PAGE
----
By: Lori M. Quiller, APRDirector, Communications and Social Media
Medical Association of the State of Alabama
Physicians Giving Back Keeping Promises with Irene Bailey, M.D.
Irene Bailey, M.D., is a woman who believes in the power of faith, family and medicine. Running two practices, one in Tallassee and a new extended-hour family medicine/urgent care facility that recently opened in Montgomery, can take its toll. But for Dr. Bailey and her husband, Shaikh Wahid, M.D., there’s always time in the day to enjoy a cup of tea and a piece of chocolate.
Born and raised in Bangladesh, Dr. Bailey’s dream of being a physician began when she was a young girl with a promise made to her father.
“I lost my baby brother when I was 10 years old and he was three months old. That was the first dead body I had ever seen and I was shocked. Now I’m the baby in the family. My parents were devastated,” Dr. Bailey explained. “But, that’s when my father told me, ‘Be a pediatrician and help these kids.’ It was my dream, too. I wanted to help even though I was so young.”
She went to medical school and after just one internship moved to New York with her husband and two-year-old son in 1993. While her husband looked for his residency program, she worked as a nursing school instructor. In 2001, she discovered the UAB School of Medicine Montgomery Regional Medical Campus.
“Through the Family Medicine Residency Program, I realized that I could see everybody. I knew I wouldn’t be bored. Today I see everyone from grandbabies to grandladies. We touch every part of every life, and I love it! I enjoy every day because I’m so blessed!” Dr. Bailey said.
Before long, Dr. Bailey found herself in a unique situation when she became the only full-time physician working with The Learning Tree in Tallassee. The Learning Tree is a nonprofit organization providing educational, residential and support services for children and adolescents with developmental disabilities, including autism. As a statewide organization, The Learning Tree serves more than 600 children and adolescents in 30 Alabama counties, but in Tallassee, the residential school also services Jacksonville and Mobile for about 100 children.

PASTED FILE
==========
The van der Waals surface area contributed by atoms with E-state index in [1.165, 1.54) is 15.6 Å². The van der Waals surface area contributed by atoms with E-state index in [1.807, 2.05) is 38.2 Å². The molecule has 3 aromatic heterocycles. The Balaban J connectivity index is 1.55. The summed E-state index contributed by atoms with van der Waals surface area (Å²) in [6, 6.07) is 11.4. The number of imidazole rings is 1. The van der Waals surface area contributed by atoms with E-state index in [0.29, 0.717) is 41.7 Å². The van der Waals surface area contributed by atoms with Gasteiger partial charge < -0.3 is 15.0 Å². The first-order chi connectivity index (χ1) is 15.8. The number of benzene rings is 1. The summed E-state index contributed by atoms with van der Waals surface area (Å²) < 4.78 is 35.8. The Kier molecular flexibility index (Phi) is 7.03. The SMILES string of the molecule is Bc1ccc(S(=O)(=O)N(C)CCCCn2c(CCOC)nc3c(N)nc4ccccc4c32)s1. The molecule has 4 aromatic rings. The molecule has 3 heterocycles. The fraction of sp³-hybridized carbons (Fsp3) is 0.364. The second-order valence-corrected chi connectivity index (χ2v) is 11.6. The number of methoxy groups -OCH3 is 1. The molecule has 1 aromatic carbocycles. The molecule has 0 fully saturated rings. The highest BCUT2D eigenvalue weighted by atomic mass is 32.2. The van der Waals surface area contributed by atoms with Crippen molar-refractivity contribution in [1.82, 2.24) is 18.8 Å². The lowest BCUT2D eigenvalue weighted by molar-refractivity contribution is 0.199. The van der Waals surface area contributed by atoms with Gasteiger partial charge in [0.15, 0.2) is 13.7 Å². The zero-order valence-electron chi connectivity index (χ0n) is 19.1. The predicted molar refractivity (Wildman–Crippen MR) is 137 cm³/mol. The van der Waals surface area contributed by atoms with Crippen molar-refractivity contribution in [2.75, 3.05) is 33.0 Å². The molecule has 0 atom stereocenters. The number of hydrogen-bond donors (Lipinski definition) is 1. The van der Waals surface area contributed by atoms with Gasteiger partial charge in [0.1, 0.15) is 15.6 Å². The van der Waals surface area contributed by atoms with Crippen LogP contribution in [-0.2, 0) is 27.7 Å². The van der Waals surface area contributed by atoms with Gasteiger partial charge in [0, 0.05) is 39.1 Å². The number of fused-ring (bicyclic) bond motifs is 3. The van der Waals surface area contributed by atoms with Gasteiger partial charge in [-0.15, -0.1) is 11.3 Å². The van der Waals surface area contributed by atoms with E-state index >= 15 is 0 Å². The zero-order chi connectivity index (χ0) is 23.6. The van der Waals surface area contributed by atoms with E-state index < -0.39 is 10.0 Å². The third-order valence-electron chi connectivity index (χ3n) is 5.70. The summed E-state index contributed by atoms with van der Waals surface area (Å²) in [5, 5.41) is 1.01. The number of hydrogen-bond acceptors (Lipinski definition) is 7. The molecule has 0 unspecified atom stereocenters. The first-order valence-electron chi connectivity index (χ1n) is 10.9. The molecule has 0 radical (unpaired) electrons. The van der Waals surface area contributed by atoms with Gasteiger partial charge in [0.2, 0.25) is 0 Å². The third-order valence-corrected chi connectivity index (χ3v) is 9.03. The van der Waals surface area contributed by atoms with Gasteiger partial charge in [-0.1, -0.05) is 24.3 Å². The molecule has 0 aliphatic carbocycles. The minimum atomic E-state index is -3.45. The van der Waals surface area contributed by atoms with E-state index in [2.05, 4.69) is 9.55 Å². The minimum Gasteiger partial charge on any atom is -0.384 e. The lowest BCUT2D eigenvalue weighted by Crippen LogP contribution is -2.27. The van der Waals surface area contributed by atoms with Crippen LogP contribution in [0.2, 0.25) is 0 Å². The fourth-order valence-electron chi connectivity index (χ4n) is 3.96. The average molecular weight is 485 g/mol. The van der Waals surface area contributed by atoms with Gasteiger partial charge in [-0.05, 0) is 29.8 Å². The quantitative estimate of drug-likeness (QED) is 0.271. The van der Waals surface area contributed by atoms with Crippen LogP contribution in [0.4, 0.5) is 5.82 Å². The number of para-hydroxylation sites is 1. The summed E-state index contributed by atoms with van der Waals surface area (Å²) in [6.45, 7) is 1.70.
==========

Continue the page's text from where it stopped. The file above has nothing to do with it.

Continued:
“Treatment can pose a challenge,” Dr. Bailey said. “Sometimes I visit them there at The Learning Tree, but sometimes the children will need to come here. My other patients have always been very understanding, and we make every accommodation we can to get these patients in and seen quickly. But, sometimes I’ve had to go outside to the van to see them because there are just too many distractions here in the office.”
Dr. Bailey said that as her relationship with the administration and staff of The Learning Tree has grown over the past four years, so has the willingness of other specialty physicians to lend a hand when necessary. In fact, Dr. Bailey said, some of these patients who are not part of the residency program in Tallassee travel as long as five hours to see her.
“Autism presents special circumstances, but we all try to rise to that occasion so the children are as comfortable as we can make them,” she said. “I could have said no when this opportunity presented itself, but I’m so blessed. I’m happy that I have this opportunity with these children. If I can help them just a little bit, it’s not them – I’m the one who’s blessed.”
With her work in the Tallassee community and The Learning Tree, and the success of two medical practices, one has to wonder about that promise she made so many years ago.
“My mother and father have both been able to visit and seen me practice medicine. They were so proud! I was also blessed to have had so much support from my father-in-law, who was also a physician. Although it was a promise to my father when I was a child that I become a physician, this has been for me, too,” Dr. Bailey said.